The two upper registers contain outdoor scenes. At the top,
a herdsman watches over tethered animals, and a comrade puts captured birds into a cage.
At the right another man sits in a herdsman's shelter,
enjoying the plentiful food piled before him.
Below, on the left, a cow suckles her calf while an old man (perhaps an overseer),
leaning on a staff and accompanied by a child, converses with the herdsman.
The scene on the right is of a cow being milked. This is also attended by an old man,
this time he bends over a stoppered jar.
Above and to the right of the doorway are pictured the gifts of food for the deceased,
either piled up on tables or in the hands of approaching servants.
The text states:
"Bringing forward the per-kheru offerings as daily dues of every day"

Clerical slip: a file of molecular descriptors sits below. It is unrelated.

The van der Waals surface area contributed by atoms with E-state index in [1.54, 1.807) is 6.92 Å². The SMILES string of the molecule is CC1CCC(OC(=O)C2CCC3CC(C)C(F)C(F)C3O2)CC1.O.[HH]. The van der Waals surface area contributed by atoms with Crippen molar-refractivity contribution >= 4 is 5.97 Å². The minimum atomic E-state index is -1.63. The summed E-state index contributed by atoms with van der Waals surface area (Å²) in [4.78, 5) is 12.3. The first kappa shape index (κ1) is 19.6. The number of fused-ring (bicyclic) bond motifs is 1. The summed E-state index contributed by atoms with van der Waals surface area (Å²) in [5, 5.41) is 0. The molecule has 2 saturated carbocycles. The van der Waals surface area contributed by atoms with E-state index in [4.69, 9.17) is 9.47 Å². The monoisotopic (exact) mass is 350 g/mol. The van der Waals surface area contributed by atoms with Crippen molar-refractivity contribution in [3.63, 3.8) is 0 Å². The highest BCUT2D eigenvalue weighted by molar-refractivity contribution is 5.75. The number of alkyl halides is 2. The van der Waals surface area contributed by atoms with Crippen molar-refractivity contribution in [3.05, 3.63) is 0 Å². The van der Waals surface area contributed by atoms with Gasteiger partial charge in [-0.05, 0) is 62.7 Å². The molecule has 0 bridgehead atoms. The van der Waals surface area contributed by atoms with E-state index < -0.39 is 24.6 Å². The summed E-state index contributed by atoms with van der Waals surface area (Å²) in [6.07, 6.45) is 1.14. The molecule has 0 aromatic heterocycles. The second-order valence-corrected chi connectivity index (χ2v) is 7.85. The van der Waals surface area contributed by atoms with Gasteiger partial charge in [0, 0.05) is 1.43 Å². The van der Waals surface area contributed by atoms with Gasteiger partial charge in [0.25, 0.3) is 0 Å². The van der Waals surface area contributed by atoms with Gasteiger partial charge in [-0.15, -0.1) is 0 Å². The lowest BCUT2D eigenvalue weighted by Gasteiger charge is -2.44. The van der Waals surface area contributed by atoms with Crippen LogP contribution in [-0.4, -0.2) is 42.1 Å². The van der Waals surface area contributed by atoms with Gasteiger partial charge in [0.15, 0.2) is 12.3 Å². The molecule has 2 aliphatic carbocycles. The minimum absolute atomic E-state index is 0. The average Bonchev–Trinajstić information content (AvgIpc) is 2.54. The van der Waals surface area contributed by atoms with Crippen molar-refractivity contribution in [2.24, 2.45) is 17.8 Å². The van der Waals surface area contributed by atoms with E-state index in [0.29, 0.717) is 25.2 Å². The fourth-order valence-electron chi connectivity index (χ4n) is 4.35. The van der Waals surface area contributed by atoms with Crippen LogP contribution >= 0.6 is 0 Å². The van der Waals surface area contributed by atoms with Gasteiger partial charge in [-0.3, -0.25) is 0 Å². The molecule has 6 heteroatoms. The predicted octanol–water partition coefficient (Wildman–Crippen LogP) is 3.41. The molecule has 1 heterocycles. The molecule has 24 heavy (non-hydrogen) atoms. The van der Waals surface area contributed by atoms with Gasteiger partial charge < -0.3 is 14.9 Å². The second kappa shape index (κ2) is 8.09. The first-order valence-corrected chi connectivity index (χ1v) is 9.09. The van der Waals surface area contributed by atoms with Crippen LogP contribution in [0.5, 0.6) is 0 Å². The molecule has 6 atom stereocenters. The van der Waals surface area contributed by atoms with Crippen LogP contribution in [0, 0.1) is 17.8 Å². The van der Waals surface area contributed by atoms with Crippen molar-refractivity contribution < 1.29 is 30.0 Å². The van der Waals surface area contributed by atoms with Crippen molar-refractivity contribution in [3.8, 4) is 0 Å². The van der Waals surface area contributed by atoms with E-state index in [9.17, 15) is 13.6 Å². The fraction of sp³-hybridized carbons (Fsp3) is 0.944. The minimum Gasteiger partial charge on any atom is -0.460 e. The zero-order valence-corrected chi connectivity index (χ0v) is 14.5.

The remaining scenes, on the right of the doorway,
remain at the drawing stage, which had been executed in red, blue, and green inks.
The red ledger lines, which gave the proportions of the figures, are well preserved.
The doorway is framed in red paint all the way to the floor. Broad red and yellow stripes,
which encroach on to the course stones at the bottom of the wall, mark the bottom of the
The subject of the west wall is well described by the inscription :
"Seeing the presentation of animals of the desert."
The standing figure of Akhethotep and his beloved son, Ptahhotep are followed by five
officials and a second figure of his son.
The officials consist of a steward, a chief physician who is named Unnefer, and three scribes.
Being brought towards Akhethotep, for his approval, are :
- in the two upper registers an oryx, a bubale, a gazelle, and an ibex;
- in the two lower registers a male ibex and an addax, and another oryx, gazelle and bubale.
These are sometimes grouped in short lists of offerings as antelopes.
In the middle registers, men present birds and flowers.
The sculptor has left the last figure in both of the middle registers uncut.
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